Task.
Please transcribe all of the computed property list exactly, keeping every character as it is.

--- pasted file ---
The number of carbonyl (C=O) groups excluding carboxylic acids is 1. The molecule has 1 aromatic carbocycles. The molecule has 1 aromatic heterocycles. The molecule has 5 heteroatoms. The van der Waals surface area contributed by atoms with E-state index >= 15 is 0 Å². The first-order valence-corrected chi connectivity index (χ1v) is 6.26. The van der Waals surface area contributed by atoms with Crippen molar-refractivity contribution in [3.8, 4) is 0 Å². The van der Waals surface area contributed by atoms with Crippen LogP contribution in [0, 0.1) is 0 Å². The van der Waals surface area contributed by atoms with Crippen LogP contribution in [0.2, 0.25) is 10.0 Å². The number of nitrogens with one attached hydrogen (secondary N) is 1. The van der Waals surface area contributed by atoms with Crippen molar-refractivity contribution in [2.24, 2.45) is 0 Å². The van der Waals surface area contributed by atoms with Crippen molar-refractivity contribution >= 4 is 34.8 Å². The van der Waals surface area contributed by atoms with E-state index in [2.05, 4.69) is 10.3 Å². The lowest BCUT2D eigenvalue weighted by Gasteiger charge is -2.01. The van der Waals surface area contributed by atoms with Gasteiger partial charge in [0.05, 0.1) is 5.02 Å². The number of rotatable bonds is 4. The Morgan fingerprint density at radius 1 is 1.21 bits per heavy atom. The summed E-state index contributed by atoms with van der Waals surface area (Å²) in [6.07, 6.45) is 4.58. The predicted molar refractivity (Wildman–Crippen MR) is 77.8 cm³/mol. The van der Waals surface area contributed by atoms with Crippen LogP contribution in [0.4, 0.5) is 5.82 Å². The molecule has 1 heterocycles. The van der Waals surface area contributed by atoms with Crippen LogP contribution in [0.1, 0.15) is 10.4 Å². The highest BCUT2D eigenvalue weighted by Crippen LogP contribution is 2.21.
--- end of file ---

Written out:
The number of carbonyl (C=O) groups excluding carboxylic acids is 1. The molecule has 1 aromatic carbocycles. The molecule has 1 aromatic heterocycles. The molecule has 5 heteroatoms. The van der Waals surface area contributed by atoms with E-state index >= 15 is 0 Å². The first-order valence-corrected chi connectivity index (χ1v) is 6.26. The van der Waals surface area contributed by atoms with Crippen molar-refractivity contribution in [3.8, 4) is 0 Å². The van der Waals surface area contributed by atoms with Crippen LogP contribution in [0, 0.1) is 0 Å². The van der Waals surface area contributed by atoms with Crippen LogP contribution in [0.2, 0.25) is 10.0 Å². The number of nitrogens with one attached hydrogen (secondary N) is 1. The van der Waals surface area contributed by atoms with Crippen molar-refractivity contribution in [2.24, 2.45) is 0 Å². The van der Waals surface area contributed by atoms with Crippen molar-refractivity contribution >= 4 is 34.8 Å². The van der Waals surface area contributed by atoms with E-state index in [2.05, 4.69) is 10.3 Å². The lowest BCUT2D eigenvalue weighted by Gasteiger charge is -2.01. The van der Waals surface area contributed by atoms with Gasteiger partial charge in [0.05, 0.1) is 5.02 Å². The number of rotatable bonds is 4. The Morgan fingerprint density at radius 1 is 1.21 bits per heavy atom. The summed E-state index contributed by atoms with van der Waals surface area (Å²) in [6.07, 6.45) is 4.58. The predicted molar refractivity (Wildman–Crippen MR) is 77.8 cm³/mol. The van der Waals surface area contributed by atoms with Crippen LogP contribution in [0.4, 0.5) is 5.82 Å². The molecule has 1 heterocycles. The van der Waals surface area contributed by atoms with Crippen LogP contribution in [0.1, 0.15) is 10.4 Å². The highest BCUT2D eigenvalue weighted by Crippen LogP contribution is 2.21.